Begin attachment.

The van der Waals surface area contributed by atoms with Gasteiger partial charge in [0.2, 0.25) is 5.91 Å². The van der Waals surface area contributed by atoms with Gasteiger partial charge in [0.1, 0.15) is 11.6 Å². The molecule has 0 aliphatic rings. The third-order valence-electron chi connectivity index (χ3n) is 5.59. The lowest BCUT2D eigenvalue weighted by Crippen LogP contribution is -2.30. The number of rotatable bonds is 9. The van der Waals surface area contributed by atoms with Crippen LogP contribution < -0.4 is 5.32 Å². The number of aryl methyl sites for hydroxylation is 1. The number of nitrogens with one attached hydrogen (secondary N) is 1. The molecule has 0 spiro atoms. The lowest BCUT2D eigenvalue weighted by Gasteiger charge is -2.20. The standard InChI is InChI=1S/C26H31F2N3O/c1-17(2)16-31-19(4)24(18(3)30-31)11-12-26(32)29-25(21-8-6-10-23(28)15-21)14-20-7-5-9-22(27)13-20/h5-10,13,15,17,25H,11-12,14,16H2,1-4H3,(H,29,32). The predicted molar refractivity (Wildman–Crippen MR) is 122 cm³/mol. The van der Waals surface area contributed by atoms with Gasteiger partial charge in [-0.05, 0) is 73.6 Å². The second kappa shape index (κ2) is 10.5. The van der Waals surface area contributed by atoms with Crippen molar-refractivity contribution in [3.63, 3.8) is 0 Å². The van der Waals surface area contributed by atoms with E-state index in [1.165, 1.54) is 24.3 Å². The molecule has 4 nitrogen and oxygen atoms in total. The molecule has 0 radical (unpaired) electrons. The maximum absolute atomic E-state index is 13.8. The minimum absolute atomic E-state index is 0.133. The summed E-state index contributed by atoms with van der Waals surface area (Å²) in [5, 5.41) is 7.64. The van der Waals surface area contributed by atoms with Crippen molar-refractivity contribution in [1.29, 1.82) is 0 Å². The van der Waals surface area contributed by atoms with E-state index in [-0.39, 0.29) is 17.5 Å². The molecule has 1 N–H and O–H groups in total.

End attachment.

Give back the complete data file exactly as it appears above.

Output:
The van der Waals surface area contributed by atoms with Gasteiger partial charge in [0.2, 0.25) is 5.91 Å². The van der Waals surface area contributed by atoms with Gasteiger partial charge in [0.1, 0.15) is 11.6 Å². The molecule has 0 aliphatic rings. The third-order valence-electron chi connectivity index (χ3n) is 5.59. The lowest BCUT2D eigenvalue weighted by Crippen LogP contribution is -2.30. The number of rotatable bonds is 9. The van der Waals surface area contributed by atoms with Crippen LogP contribution < -0.4 is 5.32 Å². The number of aryl methyl sites for hydroxylation is 1. The number of nitrogens with one attached hydrogen (secondary N) is 1. The molecule has 0 spiro atoms. The lowest BCUT2D eigenvalue weighted by Gasteiger charge is -2.20. The standard InChI is InChI=1S/C26H31F2N3O/c1-17(2)16-31-19(4)24(18(3)30-31)11-12-26(32)29-25(21-8-6-10-23(28)15-21)14-20-7-5-9-22(27)13-20/h5-10,13,15,17,25H,11-12,14,16H2,1-4H3,(H,29,32). The predicted molar refractivity (Wildman–Crippen MR) is 122 cm³/mol. The van der Waals surface area contributed by atoms with Gasteiger partial charge in [-0.05, 0) is 73.6 Å². The second kappa shape index (κ2) is 10.5. The van der Waals surface area contributed by atoms with Crippen molar-refractivity contribution in [3.63, 3.8) is 0 Å². The van der Waals surface area contributed by atoms with E-state index in [1.165, 1.54) is 24.3 Å². The molecule has 4 nitrogen and oxygen atoms in total. The molecule has 0 radical (unpaired) electrons. The maximum absolute atomic E-state index is 13.8. The minimum absolute atomic E-state index is 0.133. The summed E-state index contributed by atoms with van der Waals surface area (Å²) in [5, 5.41) is 7.64. The van der Waals surface area contributed by atoms with Crippen molar-refractivity contribution in [1.29, 1.82) is 0 Å². The van der Waals surface area contributed by atoms with E-state index in [-0.39, 0.29) is 17.5 Å². The molecule has 1 N–H and O–H groups in total.